Development

Switzer Lofts emerge from former West High eyesore in Kansas City

Tour the newly converted Switzer Lofts on KC's West Side

The once-dilapidated properties — five buildings in all that were the former West High, West Junior High and Switzer Elementary schools — have been reborn as Switzer Lofts after a $24 million renovation.
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The once-dilapidated properties — five buildings in all that were the former West High, West Junior High and Switzer Elementary schools — have been reborn as Switzer Lofts after a $24 million renovation.

What to do with a vandalized and long-vacant old high school building? And what about the former elementary school across the street?

Foutch Brothers LLC showed off its answer Tuesday afternoon at a ribbon-cutting event on Kansas City’s West Side.

The once-dilapidated properties — five buildings in all that were the former West High, West Junior High and Switzer Elementary schools — have been reborn as Switzer Lofts after a $24 million renovation.

The first tenants began moving into the newer, less-challenging-for-renovation elementary building last year. Since last fall, renters also have been moving into the historic high school at 1829 Madison Ave.

The former junior high and high schools, composed of four adjacent structures, served students for more than a century before being closed by Kansas City Public Schools. The oldest part dates to 1899.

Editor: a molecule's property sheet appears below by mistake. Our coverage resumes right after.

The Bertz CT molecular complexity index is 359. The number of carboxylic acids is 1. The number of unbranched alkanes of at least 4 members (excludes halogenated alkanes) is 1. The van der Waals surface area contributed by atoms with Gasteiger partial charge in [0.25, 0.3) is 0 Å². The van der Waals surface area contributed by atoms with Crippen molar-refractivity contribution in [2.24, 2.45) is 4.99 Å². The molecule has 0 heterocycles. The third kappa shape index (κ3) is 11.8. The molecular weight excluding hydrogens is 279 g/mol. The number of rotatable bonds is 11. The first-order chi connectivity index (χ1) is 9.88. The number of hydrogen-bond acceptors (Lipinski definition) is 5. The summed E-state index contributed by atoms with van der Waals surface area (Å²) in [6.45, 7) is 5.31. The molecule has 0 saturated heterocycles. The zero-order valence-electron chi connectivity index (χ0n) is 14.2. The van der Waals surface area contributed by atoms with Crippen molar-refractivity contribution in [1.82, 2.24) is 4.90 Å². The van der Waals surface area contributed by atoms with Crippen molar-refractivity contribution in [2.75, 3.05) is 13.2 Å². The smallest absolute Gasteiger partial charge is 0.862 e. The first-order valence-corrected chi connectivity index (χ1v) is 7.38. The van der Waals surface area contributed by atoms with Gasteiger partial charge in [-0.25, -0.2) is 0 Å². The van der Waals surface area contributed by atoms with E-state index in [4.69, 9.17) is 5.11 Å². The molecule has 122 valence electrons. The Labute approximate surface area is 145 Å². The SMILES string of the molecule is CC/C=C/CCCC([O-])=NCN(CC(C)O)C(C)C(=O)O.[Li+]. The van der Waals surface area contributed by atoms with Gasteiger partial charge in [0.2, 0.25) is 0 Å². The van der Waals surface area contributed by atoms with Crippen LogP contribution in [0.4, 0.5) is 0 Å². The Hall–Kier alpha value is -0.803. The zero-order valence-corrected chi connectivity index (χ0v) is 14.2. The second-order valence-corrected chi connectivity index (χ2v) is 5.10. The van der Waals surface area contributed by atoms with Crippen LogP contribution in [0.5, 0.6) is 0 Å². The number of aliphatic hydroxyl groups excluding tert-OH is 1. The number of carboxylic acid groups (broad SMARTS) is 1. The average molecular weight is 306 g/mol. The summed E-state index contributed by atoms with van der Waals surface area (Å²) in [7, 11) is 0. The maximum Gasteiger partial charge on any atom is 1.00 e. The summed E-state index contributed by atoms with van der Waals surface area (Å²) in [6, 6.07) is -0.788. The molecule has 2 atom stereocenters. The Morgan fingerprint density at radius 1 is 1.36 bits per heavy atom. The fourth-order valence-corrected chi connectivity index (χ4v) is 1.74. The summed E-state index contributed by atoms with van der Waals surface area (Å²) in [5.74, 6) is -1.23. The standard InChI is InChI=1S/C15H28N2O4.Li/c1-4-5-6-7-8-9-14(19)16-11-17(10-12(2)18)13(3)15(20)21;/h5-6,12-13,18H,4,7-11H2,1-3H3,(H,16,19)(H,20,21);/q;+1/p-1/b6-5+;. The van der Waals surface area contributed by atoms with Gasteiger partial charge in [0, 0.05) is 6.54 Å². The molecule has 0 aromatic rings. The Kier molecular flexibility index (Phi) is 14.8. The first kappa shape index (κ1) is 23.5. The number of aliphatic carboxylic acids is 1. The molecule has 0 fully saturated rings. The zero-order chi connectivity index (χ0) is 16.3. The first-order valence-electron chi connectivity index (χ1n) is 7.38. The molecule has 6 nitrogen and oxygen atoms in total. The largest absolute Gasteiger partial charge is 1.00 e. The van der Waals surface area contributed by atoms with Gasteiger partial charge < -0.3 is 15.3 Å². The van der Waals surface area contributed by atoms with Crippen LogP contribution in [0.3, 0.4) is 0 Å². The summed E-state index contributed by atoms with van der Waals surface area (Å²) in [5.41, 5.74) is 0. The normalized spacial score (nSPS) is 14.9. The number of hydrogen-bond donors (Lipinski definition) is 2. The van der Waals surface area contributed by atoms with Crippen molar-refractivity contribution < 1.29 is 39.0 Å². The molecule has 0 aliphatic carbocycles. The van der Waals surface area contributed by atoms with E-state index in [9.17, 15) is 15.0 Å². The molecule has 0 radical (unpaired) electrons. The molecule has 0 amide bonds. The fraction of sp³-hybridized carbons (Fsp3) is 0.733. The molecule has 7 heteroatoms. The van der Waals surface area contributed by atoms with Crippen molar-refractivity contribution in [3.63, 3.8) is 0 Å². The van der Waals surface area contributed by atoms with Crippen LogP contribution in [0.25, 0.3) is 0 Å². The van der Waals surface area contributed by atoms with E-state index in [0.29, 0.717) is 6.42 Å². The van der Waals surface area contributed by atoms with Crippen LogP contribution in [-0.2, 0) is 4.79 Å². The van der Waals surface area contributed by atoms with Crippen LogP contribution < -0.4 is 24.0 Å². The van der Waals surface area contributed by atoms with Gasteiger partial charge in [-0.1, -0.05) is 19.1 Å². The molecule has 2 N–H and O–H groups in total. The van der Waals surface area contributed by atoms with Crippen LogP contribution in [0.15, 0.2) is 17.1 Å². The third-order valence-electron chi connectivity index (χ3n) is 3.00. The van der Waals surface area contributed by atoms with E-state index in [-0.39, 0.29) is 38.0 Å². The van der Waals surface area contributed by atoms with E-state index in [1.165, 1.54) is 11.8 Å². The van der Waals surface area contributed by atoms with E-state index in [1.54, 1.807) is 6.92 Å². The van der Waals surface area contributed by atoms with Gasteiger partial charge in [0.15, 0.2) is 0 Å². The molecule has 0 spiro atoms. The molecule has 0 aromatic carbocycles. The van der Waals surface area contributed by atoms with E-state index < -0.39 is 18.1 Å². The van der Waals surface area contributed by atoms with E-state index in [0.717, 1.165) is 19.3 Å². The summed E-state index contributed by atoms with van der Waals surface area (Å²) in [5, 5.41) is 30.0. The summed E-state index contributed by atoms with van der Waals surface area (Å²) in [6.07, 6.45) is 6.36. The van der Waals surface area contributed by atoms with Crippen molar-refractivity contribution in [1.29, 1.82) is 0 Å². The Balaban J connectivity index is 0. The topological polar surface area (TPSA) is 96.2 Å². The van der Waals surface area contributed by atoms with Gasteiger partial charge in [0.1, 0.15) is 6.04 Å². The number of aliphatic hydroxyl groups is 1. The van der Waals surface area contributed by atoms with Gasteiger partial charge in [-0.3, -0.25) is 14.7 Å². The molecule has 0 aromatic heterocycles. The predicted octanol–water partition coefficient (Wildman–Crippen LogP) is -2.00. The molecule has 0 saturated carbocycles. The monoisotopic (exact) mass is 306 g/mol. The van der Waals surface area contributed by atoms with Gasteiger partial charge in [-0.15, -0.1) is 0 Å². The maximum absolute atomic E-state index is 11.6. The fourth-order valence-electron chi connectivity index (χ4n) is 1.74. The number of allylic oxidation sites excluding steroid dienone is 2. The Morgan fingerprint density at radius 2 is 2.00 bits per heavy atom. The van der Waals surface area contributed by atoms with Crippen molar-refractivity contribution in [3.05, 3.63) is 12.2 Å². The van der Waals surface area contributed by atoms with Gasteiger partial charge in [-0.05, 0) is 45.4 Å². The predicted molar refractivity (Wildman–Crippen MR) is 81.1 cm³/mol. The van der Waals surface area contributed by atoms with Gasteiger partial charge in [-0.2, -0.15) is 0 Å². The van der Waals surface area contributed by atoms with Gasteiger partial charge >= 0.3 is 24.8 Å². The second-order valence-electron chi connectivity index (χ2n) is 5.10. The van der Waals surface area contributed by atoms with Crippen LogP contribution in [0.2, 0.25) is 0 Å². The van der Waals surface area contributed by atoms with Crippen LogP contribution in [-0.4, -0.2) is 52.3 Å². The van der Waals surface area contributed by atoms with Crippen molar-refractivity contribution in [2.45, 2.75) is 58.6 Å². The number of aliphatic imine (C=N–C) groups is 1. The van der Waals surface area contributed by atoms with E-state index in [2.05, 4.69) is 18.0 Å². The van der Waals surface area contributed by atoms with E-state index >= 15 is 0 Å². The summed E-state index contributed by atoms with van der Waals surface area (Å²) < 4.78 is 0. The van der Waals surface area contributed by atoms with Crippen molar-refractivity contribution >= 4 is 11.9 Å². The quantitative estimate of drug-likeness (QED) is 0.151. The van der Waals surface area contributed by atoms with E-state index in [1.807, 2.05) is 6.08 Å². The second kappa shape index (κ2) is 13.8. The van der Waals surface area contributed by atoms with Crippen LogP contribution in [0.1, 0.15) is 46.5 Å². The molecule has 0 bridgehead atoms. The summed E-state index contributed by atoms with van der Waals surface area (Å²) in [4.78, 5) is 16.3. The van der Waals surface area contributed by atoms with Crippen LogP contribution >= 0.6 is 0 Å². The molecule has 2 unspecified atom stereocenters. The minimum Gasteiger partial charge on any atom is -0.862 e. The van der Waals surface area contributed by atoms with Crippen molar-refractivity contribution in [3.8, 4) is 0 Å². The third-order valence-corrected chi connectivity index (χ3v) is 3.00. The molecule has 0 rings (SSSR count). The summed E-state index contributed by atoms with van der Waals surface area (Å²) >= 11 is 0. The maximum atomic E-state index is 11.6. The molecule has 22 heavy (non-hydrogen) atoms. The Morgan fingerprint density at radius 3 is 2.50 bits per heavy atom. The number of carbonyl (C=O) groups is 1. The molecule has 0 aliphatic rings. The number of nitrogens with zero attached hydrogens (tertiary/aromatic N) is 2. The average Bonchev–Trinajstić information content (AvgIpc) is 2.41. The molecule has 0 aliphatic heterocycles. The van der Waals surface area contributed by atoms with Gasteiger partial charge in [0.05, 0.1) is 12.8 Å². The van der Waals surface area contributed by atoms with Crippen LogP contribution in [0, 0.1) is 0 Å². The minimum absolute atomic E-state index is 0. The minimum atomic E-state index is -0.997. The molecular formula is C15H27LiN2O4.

The buildings sat vacant for two decades until Foutch purchased them from the school district for $450,000. The deal closed in July 2015, and redevelopment began in September 2015.

The Kansas City, Mo., school district has been working on selling shuttered school buildings around the city. In this video, three former schools (Robeson, Switzer and Faxon) show the challenges and successes of the former schools.

The renovation dealt with some unusual challenges, such as converting the former indoor swimming pool to an apartment with a sunken living room. When possible, the revamp retained former classroom features, such as chalkboards on some walls, old light fixtures and built-in cabinets.

The result is 114 new residential units in a 150,000-square-foot complex.

To make the project financially feasible, Foutch obtained $3.8 million in federal historic equity and $4 million in Missouri state historic tax credit financing. Private investments came from The PrivateBank, National Trust Community Investment Corp., AIG and US Bank. The redevelopment also received a 10-year property tax abatement through Kansas City’s Land Clearance for Redevelopment Authority.

The renovations provided tenants with a fitness room, laundry facilities, lounges, outdoor patios with grills, a sand volleyball court, landscaping and surface parking. The school’s original auditorium was retained and is being made available for community meetings.

HarenLaughlin led the construction team.

The residential units start at $850 a month for the smallest units and rise well above that depending on size and location. The apartments range from studios to three-bedroom units, with options for one-,1  1/2 - or two-bath units. Residents pay extra for parking.

Foutch Brothers has worked in four states and completed at least 20 school renovations. The company’s biggest adaptive reuse project in Kansas City is yet to begin — the conversion of Kemper Arena to a multiuse sports facility.

Diane Stafford: 816-234-4359, @kcstarstafford

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